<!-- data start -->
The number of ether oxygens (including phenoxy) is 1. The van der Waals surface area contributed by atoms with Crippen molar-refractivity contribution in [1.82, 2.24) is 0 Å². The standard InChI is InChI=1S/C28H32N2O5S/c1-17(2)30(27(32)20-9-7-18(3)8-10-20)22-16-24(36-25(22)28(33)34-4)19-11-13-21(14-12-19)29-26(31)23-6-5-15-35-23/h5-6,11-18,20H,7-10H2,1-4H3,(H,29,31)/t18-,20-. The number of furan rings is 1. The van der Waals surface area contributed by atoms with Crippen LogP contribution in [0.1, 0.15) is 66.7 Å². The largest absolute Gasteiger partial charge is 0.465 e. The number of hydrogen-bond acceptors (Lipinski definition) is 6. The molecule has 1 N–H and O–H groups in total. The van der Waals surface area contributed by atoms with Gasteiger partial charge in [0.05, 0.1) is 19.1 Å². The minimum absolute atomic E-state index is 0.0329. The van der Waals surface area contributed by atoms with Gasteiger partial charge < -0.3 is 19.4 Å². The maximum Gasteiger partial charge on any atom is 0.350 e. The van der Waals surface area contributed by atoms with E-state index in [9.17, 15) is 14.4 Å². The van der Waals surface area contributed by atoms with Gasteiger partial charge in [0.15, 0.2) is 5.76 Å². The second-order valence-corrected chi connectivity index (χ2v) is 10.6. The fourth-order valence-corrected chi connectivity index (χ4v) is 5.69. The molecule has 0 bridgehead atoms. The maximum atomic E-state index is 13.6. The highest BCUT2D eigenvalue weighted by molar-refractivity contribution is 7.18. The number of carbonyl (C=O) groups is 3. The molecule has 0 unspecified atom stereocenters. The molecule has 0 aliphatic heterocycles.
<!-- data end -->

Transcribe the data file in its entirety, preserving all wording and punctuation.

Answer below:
The number of ether oxygens (including phenoxy) is 1. The van der Waals surface area contributed by atoms with Crippen molar-refractivity contribution in [1.82, 2.24) is 0 Å². The standard InChI is InChI=1S/C28H32N2O5S/c1-17(2)30(27(32)20-9-7-18(3)8-10-20)22-16-24(36-25(22)28(33)34-4)19-11-13-21(14-12-19)29-26(31)23-6-5-15-35-23/h5-6,11-18,20H,7-10H2,1-4H3,(H,29,31)/t18-,20-. The number of furan rings is 1. The van der Waals surface area contributed by atoms with Crippen LogP contribution in [0.1, 0.15) is 66.7 Å². The largest absolute Gasteiger partial charge is 0.465 e. The number of hydrogen-bond acceptors (Lipinski definition) is 6. The molecule has 1 N–H and O–H groups in total. The van der Waals surface area contributed by atoms with Gasteiger partial charge in [0.05, 0.1) is 19.1 Å². The minimum absolute atomic E-state index is 0.0329. The van der Waals surface area contributed by atoms with Gasteiger partial charge < -0.3 is 19.4 Å². The maximum Gasteiger partial charge on any atom is 0.350 e. The van der Waals surface area contributed by atoms with E-state index in [9.17, 15) is 14.4 Å². The van der Waals surface area contributed by atoms with Gasteiger partial charge in [0.15, 0.2) is 5.76 Å². The second-order valence-corrected chi connectivity index (χ2v) is 10.6. The fourth-order valence-corrected chi connectivity index (χ4v) is 5.69. The molecule has 0 bridgehead atoms. The maximum atomic E-state index is 13.6. The highest BCUT2D eigenvalue weighted by molar-refractivity contribution is 7.18. The number of carbonyl (C=O) groups is 3. The molecule has 0 unspecified atom stereocenters. The molecule has 0 aliphatic heterocycles.